So, instead of 70 people out during one period of time and 30 during another, we now have 100 people on the streets of the same area in the same period of time. We now have crowded sidewalks where social distancing is more difficult.
Likewise, night time grocery shoppers in the same area now have to get their shopping done before 8pm alongside the daytime shoppers. There will be more people in the stores at the same time and when the store hits its limit of patrons, lines will form outside, creating additional obstacles for the increased number of people going for a walk.
Grocery store and depanneur employees will be exposed to more people seeing as the stores will have the same number of customers, but these will now be spread out over fewer shifts. Also, many of these employees will pack public transit at the same time to get home before curfew.
So, in this scenario, the risk of COVID-19 transmission actually increases, albeit minimally, even if everyone is wearing masks and trying to socially distance as much as possible.
Quebec’s Director of Public Health Dr. Horacio Arruda made the same argument I just did a lit quicker when asked about curfews in the March 16, 2020 presser (this video should start at the right spot, but if it doesn’t, skip ahead to 14:32):
A Very Real Problem For The Homeless
Meanwhile, Quebec’s homeless population faces a situation that is very much not hypothetical, nor is it just an inconvenience. Fining or even harassing someone who can’t afford a place to live for being outside past curfew is just plain cruel and appalling.
Legault’s claim that there “is enough room available” in shelters is out of touch at best and willfully ignorant at worst. The situation wasn’t great before the pandemic began and while shelters have been able to find some additional space in old hospitals, social distancing requirements offset quite a bit of that.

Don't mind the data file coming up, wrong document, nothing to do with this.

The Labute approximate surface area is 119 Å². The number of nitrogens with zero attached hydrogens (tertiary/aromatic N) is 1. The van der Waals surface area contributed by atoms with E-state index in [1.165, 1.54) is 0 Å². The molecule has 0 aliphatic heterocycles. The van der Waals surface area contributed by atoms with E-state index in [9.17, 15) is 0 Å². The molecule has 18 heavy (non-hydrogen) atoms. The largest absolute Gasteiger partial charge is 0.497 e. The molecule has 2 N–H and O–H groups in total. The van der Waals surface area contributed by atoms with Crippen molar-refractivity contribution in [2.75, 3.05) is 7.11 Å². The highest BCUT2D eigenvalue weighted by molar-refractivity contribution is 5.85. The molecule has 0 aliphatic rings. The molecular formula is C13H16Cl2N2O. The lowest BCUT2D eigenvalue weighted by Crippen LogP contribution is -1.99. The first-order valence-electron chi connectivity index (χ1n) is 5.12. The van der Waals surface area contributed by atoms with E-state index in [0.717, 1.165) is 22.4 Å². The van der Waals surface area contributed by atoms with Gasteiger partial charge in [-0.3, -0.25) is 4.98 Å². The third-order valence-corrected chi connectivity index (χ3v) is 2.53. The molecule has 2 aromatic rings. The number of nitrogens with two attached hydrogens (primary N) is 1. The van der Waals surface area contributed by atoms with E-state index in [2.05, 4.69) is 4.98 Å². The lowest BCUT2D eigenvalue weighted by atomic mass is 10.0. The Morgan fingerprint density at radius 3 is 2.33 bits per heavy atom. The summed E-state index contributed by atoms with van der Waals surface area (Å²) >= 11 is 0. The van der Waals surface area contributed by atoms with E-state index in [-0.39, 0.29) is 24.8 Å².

Also, there have been COVID outbreaks in shelters, prompting many this past summer to set up tents instead of taking the risk.
A petition demanding that homeless people be exempt from curfew enforcement and fines already has over 6500 signatures.
More Than An Inconvenience
When it comes to people who have homes, yes, for some, like me, the curfew is a mild inconvenience. Well, in my case it’s a mild inconvenience mixed with a bit of existential dread.
I have a roof over my head, set my own schedule and have access to friends and family via the internet. I don’t need to go for a walk or the dep after 8pm, but the fact that I am not allowed to scares me.
Others aren’t so fortunate:
People who work a standard 9-5 or 10-6 shift from home now have limited hours for exercise, grocery shopping or even a bit of fresh air.
People from visible minority communities who work at night and are legitimately heading home or to work may be disproportionately stopped and harassed by police who now have wild discretionary powers to enforce the curfew (and without the potential of a citizen journalist passing by and filming the encounter).
People in domestic abuse situations who minimize the risks by going for long walks at night when the abusive partner is home no longer can.
People who, for their own mental stability, just need to get out of the house at night (for whatever reason).
What the Government Actually Wants
One thing that became clear in the press conference announcing the curfew and in subsequent pressers by government officials is that people going for strolls or buying groceries at night as well as the homeless are just collateral damage. Their real target is people visiting friends or family at home in small gatherings that bend or slightly break the rules.
The government admitted that they didn’t see that many large parties (those get reported and shut down anyways), but knew there were many small gatherings (which are harder to track). A curfew may eliminate some of those, but the rest will just move to the daytime or have their friends stay over or catch the first metro home once the curfew lifts at 5am.